Tuesday, 27 Oct 2020
16/09/2020 11:47 AM

By Zairina Zainudin

KUALA LUMPUR, Sept 15 -- Malaysia is fully committed to the Asia-Pacific Economic Cooperation (APEC) 2020 Economic Leaders’ Declaration as a wide-range response will be key to reviving its 21 member economies.

The leaders’ meeting, culminating in a Leaders' Declaration in Malaysia would, among others, focus on issues concerning COVID-19 which has severely hampered economic growth globally.

APEC Business Advisory Council (ABAC) chair Datuk Rohana Mahmood said there is an urgency for APEC economies to look at regional integration given that a global pandemic requires a coordinated global response and eventual recovery would take longer if an economy fights in isolation.

“APEC leaders need to be practical. We cannot run away from trade, investment and turn our backs on globalisation.

“Malaysia has to come out with a strong leaders’ declaration. We are already working on it and I think we will come out with a good one,” she told Bernama after attending a luncheon briefing with APEC ambassadors and High Commissioners here today.

Meanwhile, ABAC member Datuk Rahman Ahmad said the micro and small and medium enterprises need to relook at their businesses and evolve themselves in order to remain relevant in the new world.

Rahman, who is also CIMB Group Holdings Bhd chief executive officer, said the business landscape has changed and many companies are facing bankruptcies and other business challenges such as liquidity, credit, and tax payments.

“We can’t be hanging on to things which do not work in this new normal. We have to evolve going forward.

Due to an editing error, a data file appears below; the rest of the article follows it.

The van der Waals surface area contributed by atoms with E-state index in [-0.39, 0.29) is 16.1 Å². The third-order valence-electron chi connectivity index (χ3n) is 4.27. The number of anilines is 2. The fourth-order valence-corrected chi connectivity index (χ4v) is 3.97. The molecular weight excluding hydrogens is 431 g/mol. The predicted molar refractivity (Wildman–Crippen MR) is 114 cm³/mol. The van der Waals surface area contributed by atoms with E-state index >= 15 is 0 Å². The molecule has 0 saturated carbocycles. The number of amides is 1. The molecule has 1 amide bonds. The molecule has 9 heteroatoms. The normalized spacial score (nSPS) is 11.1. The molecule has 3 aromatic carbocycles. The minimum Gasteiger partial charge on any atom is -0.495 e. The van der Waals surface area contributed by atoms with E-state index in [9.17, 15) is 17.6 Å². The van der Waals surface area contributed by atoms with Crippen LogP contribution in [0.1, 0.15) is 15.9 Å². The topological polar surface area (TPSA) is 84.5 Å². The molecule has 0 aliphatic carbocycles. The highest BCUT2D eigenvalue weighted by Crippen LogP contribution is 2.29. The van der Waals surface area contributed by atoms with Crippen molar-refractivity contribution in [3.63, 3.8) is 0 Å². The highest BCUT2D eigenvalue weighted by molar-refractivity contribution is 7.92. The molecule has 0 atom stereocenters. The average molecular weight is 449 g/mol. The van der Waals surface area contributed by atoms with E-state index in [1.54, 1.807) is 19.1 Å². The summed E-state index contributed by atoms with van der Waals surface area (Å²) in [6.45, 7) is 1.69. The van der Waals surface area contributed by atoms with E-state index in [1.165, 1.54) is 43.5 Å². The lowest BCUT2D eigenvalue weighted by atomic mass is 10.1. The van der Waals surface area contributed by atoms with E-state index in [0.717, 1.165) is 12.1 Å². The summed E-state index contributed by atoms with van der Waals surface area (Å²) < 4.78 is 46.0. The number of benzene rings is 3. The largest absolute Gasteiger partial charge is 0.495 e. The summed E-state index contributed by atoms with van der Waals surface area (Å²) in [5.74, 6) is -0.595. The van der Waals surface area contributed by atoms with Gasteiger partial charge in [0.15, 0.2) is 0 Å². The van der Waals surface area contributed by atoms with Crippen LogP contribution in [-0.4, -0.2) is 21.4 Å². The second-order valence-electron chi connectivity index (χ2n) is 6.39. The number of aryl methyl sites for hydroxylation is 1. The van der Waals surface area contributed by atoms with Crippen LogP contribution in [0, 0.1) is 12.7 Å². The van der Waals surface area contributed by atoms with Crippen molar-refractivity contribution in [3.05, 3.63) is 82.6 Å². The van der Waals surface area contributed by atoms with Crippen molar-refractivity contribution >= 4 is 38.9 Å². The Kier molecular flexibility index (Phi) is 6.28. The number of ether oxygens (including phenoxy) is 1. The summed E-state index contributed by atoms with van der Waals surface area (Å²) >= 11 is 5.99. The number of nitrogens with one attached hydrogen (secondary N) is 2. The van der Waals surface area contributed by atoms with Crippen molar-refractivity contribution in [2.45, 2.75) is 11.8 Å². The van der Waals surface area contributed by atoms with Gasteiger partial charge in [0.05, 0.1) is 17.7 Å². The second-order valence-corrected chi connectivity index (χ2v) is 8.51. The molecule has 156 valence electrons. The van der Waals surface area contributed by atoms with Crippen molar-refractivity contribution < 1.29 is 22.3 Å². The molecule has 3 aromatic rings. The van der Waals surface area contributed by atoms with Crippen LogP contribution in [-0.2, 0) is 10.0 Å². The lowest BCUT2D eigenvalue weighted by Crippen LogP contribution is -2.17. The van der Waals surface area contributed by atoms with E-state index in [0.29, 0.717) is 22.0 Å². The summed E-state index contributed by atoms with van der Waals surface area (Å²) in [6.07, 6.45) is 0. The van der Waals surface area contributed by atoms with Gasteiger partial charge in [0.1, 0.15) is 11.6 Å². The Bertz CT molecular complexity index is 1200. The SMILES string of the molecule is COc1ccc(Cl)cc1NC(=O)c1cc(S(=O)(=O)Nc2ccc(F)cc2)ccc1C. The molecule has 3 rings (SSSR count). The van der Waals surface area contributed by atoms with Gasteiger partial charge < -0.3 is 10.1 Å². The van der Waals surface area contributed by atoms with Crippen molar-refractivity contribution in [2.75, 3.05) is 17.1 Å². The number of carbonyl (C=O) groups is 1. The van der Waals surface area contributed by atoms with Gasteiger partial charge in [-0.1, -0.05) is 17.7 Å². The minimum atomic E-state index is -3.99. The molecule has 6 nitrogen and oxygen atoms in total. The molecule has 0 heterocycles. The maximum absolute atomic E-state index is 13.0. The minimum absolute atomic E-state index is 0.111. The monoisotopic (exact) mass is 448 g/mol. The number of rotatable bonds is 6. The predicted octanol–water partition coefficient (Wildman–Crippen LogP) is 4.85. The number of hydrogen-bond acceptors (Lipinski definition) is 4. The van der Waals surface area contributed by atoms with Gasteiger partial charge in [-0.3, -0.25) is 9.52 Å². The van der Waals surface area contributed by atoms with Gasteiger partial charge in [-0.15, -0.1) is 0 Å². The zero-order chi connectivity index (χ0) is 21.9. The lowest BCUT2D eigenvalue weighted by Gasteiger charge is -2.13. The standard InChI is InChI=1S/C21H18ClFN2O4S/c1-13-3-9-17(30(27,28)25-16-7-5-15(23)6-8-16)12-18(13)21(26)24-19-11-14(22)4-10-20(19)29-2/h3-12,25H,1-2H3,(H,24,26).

“The world has changed many times, this is just one time that we may be forced to change but that is how innovation happens,” he said.

APEC member economies include Australia, Brunei, Canada, Chile, Hong Kong, China, Indonesia, Japan, South Korea, Malaysia, Mexico, New Zealand, Papua New Guinea, Peru, the Philippines, Russia, Singapore, Taipei, Thailand, the United States, and Vietnam.

ABAC was created by the APEC Economic Leaders’ Meeting in 1995 to be the primary voice of business in the Asia-Pacific region.

Each economy has three members who are appointed by their respective leaders. They meet four times a year in preparation for the presentation of their recommendations to the APEC leaders in a dialogue that is a key event in the annual Leaders’ Meeting.

Under Malaysia’s leadership, ABAC is pursuing a work programme under the theme “integration, innovation and inclusion” to respond to the challenge of maintaining the economic vitality in the Asia-Pacific region and ensure it benefits all.

The year-end Leaders’ Declaration in Malaysia will be after a two-year gap as APEC leaders, for the first time, failed to agree on a joint communique at the 2018 meeting in Papua New Guinea amid the United States-China trade tensions.

In the following year, the meeting in Chile was called off due to domestic unrest.






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